Neurodoping: Brain Stimulation as a Performance-Enhancing Measure
- 1.3k Downloads
Doping may be defined, broadly, as the use of unauthorised means to increase performance in sport. Doping is most commonly associated with the use of drugs. In this paper, I discuss the use of emerging techniques for the modulation of brain activity in healthy people using electric or magnetic fields, and suggest how they might be used to enhance physical and mental performance in sports. I will suggest that neurodoping may have different uses in different sports, and I argue that each sport must determine whether neurodoping should be considered as cheating, or should be considered a legitimate aid to training or performance.
KeywordsTranscranial Magnetic Stimulation Brain Stimulation Elite Athlete Cortical Excitability Sport Performance
This work was supported by the Future and Emerging Technologies (FET) programme within the Seventh Framework Programme for Research of the European Commission, under FETOpen grant number: 222079 (HIVE). I am grateful to Dr Martyn Bracewell and Mr Simon Tomlinson and two anonymous reviewers for helpful comments. I declare no conflicts of interest in preparing this article.
- 11.Axford P, Lakany H, Conway B. The effects of transcranial stimulation on enhanced physiological tremor: a pilot study. In: 6th UKRI PG Conference in biomedical engineering and medical physics 2011. Glasgow, UK; 2011.Google Scholar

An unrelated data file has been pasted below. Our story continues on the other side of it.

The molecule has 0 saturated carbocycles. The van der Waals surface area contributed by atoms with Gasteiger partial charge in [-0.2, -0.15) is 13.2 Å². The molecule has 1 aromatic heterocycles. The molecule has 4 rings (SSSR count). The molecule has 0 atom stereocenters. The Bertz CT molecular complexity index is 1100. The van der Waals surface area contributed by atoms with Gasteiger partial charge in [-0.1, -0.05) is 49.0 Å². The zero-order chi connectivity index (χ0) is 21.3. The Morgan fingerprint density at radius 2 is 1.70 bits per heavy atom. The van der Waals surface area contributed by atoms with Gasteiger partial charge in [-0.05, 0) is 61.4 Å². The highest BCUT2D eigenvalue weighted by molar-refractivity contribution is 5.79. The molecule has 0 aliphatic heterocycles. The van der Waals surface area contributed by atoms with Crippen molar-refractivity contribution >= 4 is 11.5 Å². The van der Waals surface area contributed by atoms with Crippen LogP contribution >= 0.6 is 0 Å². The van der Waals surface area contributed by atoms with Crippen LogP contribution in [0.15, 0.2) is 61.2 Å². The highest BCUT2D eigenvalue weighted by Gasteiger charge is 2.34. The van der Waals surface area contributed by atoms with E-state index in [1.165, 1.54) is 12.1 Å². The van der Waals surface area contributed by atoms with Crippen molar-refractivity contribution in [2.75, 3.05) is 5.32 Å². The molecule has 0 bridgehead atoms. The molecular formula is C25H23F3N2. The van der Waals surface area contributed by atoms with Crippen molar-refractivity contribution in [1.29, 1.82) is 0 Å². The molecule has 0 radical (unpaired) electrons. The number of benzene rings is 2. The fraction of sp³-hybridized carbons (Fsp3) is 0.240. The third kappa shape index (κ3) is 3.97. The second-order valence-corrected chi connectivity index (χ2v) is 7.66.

- 20.Cohen Kadosh R, Levy N, O’Shea J, Shea N, Savulescu J. The neuroethics of non-invasive brain stimulation. Curr Biol. 2012;22:R108–R11.Google Scholar
- 21.Cohen Kadosh R. Using transcranial electrical stimulation to enhance cognitive functions in the typical and atypical brain. Transl Neurosci. 2013;4:1–14.Google Scholar
- 22.Tang W-T, Zhang W-Y, Huang C-C, Young M-S, Hwang I-S. Postural tremor and control of the upper limb in air pistol shooters. J Sports Sci. 2006;24:1579–87.Google Scholar
- 23.Magnus J, Klaassen F. On the advantage of serving first in a tennis set: four years at Wimbledon. Statistician. 1999;48:247–56.Google Scholar
- 28.Csikszentmihalyi M. Flow: the psychology of optimal experience. New York: Harper & Row; 1990.Google Scholar
- 30.Chi RP, Snyder AW. Facilitate insight by non-invasive brain stimulation. PLoS ONE. 2011;6(2).Google Scholar
- 31.Jackson S, Csikszentmihalyi M. Flow in sports: the keys to optimal experiences and performances. Champaign, IL: Human Kinetics; 1999.Google Scholar